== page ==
Lock type puzzles:
This is one of the most frequently encountered type of puzzles, where the reward is hidden away in an item, locked with some of the following examples of locks (image 1). The clues in the room help the players find the right key/code.
Code type puzzles:
Another type of common puzzles are custom codes and ciphers in the form of encrypted messages, such as Morse code, Braille, Pigpen cipher, or a Caesar cipher (where instead of beginning the alphabet with A, you start, for example with C, and shift the alphabet accordingly; see image 2). Below you can find a list of code examples (image 3):
A third form of puzzles are written texts, such as:
– Crossword puzzles (image 4);
– Riddles (image 5);
– Hidden text visible with an Ultraviolet blacklight (image 6);
– Reversed text, discernible through a mirror (image 7).
Additionally, written texts can include hidden clues like:
– Certain words missing a letter, which can result to a password;
– Particular words or letter being capitalized;
– Specific words or letters marked in bold, color or highlighted.
Puzzles based on patterns:
A fourth type of puzzles are the ones based on detecting patterns in the room. These include, for instance:
– extracting numbers from images or counting the number of sides of geometrical shapes to retrieve a code (image 8);
“Gummy bear count: 6 red, 2 orange, 4 yellow, 5 green, and 4 white. Combine that with a hint elsewhere of “Red Orange Yellow Green” gummy bears leads to a code of 6245” (Escape Room Tips, 2020).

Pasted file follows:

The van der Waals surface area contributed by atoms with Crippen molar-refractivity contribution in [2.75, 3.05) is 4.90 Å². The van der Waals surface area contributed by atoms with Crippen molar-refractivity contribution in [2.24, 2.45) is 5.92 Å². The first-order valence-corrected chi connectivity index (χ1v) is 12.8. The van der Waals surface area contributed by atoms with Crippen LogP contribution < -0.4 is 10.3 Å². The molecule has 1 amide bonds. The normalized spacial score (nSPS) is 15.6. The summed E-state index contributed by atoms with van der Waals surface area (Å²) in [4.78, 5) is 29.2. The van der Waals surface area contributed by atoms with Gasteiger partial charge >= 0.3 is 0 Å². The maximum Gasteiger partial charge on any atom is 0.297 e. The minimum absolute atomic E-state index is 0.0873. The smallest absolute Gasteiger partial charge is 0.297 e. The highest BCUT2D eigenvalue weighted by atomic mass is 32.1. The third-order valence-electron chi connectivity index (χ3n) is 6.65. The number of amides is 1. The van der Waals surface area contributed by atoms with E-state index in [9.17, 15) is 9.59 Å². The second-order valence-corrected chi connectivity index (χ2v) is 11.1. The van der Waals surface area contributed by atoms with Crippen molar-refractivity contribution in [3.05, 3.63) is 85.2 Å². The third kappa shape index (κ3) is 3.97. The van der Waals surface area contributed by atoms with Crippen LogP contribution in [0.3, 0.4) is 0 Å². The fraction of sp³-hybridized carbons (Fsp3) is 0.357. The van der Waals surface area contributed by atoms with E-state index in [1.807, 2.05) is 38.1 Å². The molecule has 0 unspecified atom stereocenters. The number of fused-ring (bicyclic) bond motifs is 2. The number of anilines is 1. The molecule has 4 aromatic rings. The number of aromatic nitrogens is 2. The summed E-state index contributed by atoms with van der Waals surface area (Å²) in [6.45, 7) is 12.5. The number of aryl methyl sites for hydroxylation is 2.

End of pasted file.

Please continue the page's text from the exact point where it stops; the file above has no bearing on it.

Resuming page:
– paying attention to repeated themes, such as finding the same book in a Room library 4 times, while the rest of the books are unique;
– noticing the same mysterious symbol over 2 objects (ex. a key and a door), which insinuates that the two are linked in some way.
An additional type of puzzles is the one based on mathematics and related concepts, such as equations, algebra and abstract logic (ex. Sudoku). These puzzles don’t necessarily have to delve into complicated mathematical notions; they normally require the players to solve a straightforward equation (image 9) or perform some sort of manipulation.
The final type of puzzles analysed in this lesson are physical puzzles, in the sense of activities that require players to search around the room or use their fine motor skills (such as hand-eye coordination). Some examples of these kinds of puzzles could be the following:
– looking for items in odd places or hidden within the room;
– retrieving items that are out of reach by climbing up a ladder;
– assembling a physical object (ex. a jigsaw puzzle);
– using fine motor skills (ex. undoing a knot, shooting a target).